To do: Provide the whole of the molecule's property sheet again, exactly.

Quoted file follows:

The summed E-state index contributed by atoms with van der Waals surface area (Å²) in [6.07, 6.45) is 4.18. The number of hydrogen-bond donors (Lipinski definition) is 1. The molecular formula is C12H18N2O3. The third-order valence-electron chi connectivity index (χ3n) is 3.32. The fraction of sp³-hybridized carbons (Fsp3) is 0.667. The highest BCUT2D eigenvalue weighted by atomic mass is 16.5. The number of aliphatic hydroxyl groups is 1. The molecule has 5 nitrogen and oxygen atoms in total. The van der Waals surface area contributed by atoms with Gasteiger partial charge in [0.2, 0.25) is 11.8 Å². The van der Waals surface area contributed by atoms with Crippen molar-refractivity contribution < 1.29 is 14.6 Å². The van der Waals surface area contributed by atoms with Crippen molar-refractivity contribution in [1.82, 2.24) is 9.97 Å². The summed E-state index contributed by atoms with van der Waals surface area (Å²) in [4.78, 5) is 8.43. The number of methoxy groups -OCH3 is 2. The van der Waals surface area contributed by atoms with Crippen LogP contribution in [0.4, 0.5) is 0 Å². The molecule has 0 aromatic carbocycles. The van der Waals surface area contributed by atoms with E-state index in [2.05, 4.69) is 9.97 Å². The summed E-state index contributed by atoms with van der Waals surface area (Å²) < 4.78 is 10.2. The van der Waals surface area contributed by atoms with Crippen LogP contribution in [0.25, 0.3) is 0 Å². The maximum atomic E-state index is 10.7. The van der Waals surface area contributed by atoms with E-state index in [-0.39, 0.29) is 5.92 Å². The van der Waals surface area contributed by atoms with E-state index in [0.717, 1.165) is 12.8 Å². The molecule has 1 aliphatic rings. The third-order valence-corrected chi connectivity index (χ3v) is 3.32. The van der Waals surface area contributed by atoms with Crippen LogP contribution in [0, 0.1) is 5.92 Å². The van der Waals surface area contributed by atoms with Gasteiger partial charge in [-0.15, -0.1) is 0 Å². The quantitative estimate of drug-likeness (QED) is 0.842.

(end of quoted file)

The summed E-state index contributed by atoms with van der Waals surface area (Å²) in [6.07, 6.45) is 4.18. The number of hydrogen-bond donors (Lipinski definition) is 1. The molecular formula is C12H18N2O3. The third-order valence-electron chi connectivity index (χ3n) is 3.32. The fraction of sp³-hybridized carbons (Fsp3) is 0.667. The highest BCUT2D eigenvalue weighted by atomic mass is 16.5. The number of aliphatic hydroxyl groups is 1. The molecule has 5 nitrogen and oxygen atoms in total. The van der Waals surface area contributed by atoms with Gasteiger partial charge in [0.2, 0.25) is 11.8 Å². The van der Waals surface area contributed by atoms with Crippen molar-refractivity contribution < 1.29 is 14.6 Å². The van der Waals surface area contributed by atoms with Crippen molar-refractivity contribution in [1.82, 2.24) is 9.97 Å². The summed E-state index contributed by atoms with van der Waals surface area (Å²) in [4.78, 5) is 8.43. The number of methoxy groups -OCH3 is 2. The van der Waals surface area contributed by atoms with Crippen LogP contribution in [0.4, 0.5) is 0 Å². The molecule has 0 aromatic carbocycles. The van der Waals surface area contributed by atoms with E-state index in [2.05, 4.69) is 9.97 Å². The summed E-state index contributed by atoms with van der Waals surface area (Å²) < 4.78 is 10.2. The van der Waals surface area contributed by atoms with Crippen LogP contribution in [0.25, 0.3) is 0 Å². The maximum atomic E-state index is 10.7. The van der Waals surface area contributed by atoms with E-state index in [-0.39, 0.29) is 5.92 Å². The van der Waals surface area contributed by atoms with E-state index in [0.717, 1.165) is 12.8 Å². The molecule has 1 aliphatic rings. The third-order valence-corrected chi connectivity index (χ3v) is 3.32. The van der Waals surface area contributed by atoms with Crippen LogP contribution in [0, 0.1) is 5.92 Å². The van der Waals surface area contributed by atoms with Gasteiger partial charge in [-0.15, -0.1) is 0 Å². The quantitative estimate of drug-likeness (QED) is 0.842.